﻿ Polynomials - Class 9 Maths Chapter 2

# Polynomials | Maths Grade 9

## Polynomials - Sub Topics

The word polynomial is derived from the Greek words ‘poly’ which means ‘many‘ and ‘nominal’ which means ‘terms‘, so altogether it is said as “many terms”. A polynomial can have any number of terms but it is not infinite. In this chapter, we will deal with the basics of polynomials, their types and their significance in solving real-world problems.

• Algebraic Expressions
• Terms, Coefficients, Constants and Variables
• Polynomial
• Number of Terms in a Polynomial
• Degree of a Polynomial
• Polynomials in one Variable
• Zero Polynomial
• Constant Polynomial
• Linear Polynomial
• Cubic Polynomial
• Standard Form of a Polynomial
• Value of a Polynomial
• Roots (Zeros) of a Polynomial
• Division Algorithm in Polynomials
• Remainder Theorem
• Factor Theorem
• Solved Questions on Polynomials
• ## Algebraic Expressions

A combination of constants and variables that are connected by some or all of these operations (+, −, ×  and ÷) is known as an algebraic expression.

Example: 7x2 + 8x + 4 is an algebraic expression containing three terms 7x2, 8x and 4.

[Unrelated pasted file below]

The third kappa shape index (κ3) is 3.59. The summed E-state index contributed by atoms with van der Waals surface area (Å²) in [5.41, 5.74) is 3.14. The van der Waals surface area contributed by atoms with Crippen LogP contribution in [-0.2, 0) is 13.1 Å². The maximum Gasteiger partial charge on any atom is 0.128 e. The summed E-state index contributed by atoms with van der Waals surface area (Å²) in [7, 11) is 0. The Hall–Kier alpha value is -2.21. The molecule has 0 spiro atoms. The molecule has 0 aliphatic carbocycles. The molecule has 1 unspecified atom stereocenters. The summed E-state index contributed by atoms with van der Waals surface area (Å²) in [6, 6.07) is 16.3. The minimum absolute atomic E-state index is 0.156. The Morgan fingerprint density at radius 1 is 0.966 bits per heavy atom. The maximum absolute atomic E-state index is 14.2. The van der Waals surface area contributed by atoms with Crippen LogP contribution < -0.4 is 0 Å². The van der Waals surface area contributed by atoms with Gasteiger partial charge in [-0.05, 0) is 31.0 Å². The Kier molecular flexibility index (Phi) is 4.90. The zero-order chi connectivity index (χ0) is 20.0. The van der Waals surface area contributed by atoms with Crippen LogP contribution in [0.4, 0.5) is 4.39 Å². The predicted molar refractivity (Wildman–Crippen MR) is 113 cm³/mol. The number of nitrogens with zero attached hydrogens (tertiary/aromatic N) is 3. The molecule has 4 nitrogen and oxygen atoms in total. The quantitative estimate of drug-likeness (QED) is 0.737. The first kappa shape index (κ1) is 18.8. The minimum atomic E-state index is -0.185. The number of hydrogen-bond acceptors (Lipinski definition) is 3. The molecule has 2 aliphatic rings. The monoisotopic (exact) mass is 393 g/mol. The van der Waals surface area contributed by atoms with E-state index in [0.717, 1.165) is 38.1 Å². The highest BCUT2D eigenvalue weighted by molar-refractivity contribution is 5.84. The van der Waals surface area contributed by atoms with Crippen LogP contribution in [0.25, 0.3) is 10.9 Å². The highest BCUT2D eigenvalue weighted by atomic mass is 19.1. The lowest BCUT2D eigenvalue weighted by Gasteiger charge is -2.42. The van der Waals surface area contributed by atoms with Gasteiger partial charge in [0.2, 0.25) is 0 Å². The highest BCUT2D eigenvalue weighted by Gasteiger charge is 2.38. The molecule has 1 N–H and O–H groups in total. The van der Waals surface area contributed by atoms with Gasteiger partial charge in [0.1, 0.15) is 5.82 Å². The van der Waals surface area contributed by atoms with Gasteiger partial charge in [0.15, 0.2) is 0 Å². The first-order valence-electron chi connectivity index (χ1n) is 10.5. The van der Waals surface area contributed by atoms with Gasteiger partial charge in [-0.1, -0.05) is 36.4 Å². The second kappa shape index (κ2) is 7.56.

### Terms, Coefficients, Constants and Variables

Terms - In an algebraic expression, each part is called a term.

Examples: 7x2, 8x and 4 are terms in an algebraic expression 7x2 + 8x + 4.

Coefficients - Every term in an algebraic expression comes with a coefficient.

Examples: 7 is the coefficient of x2 and 8 is the coefficient of x in an algebraic expression 7x2 + 8x + 4.

Constants - A symbol having a fixed numerical value is called a constant.

Examples of Constants are 4, 9, ½, −3/5, 0.1, etc.

Variables - A symbol assigned with different unknown values is known as a variable.

Examples of Variables are x, y, z, a, b, x2, y3, etc.

## Polynomial

A polynomial is an expression that is composed of variables, constants, coefficients, operators and exponents that are combined using mathematical operations such as addition, subtraction, multiplication and division.

The above polynomial 3x2+ 5y − 9 includes:

1. Terms → 3x2, 5y and 9 are the three terms.
2. Coefficients → 3 is the coefficient of x2 and 5 is the coefficient of y.
3. Variables  → x2 and y are two variables.
4. Exponents  → 2 is the exponent of x and 1 is the exponent of y.
5. Operators  →  ‘+’  and  ‘−’ are operators.
6. Constant → 9 is a constant.

### Number of Terms in a Polynomial

(i) Monomial

A polynomial containing one term is called a monomial. [Mono means one.]

Examples of monomials are 5, 9, 7x, 3x2, 8x3, 9x4, etc.

(ii) Binomial

A polynomial containing two non-zero terms is called a binomial. [Bi means two.]

Examples of binomials are (7 + 3x), (8x + 6x2), (2 + x3), (x4 + 3), etc.

(iii) Trinomial

A polynomial containing three non-zero terms is called a trinomial. [Tri means three.]

Examples of trinomials are (3x3 + 8x2 + 4), (9x4 + 2x2 + 6), (3x6 + 7x4 + x), etc.

### Degree of a Polynomial

The degree of a polynomial is the highest exponent of a monomial within a polynomial. Thus, a polynomial having one variable that has the largest exponent is called a degree of the polynomial.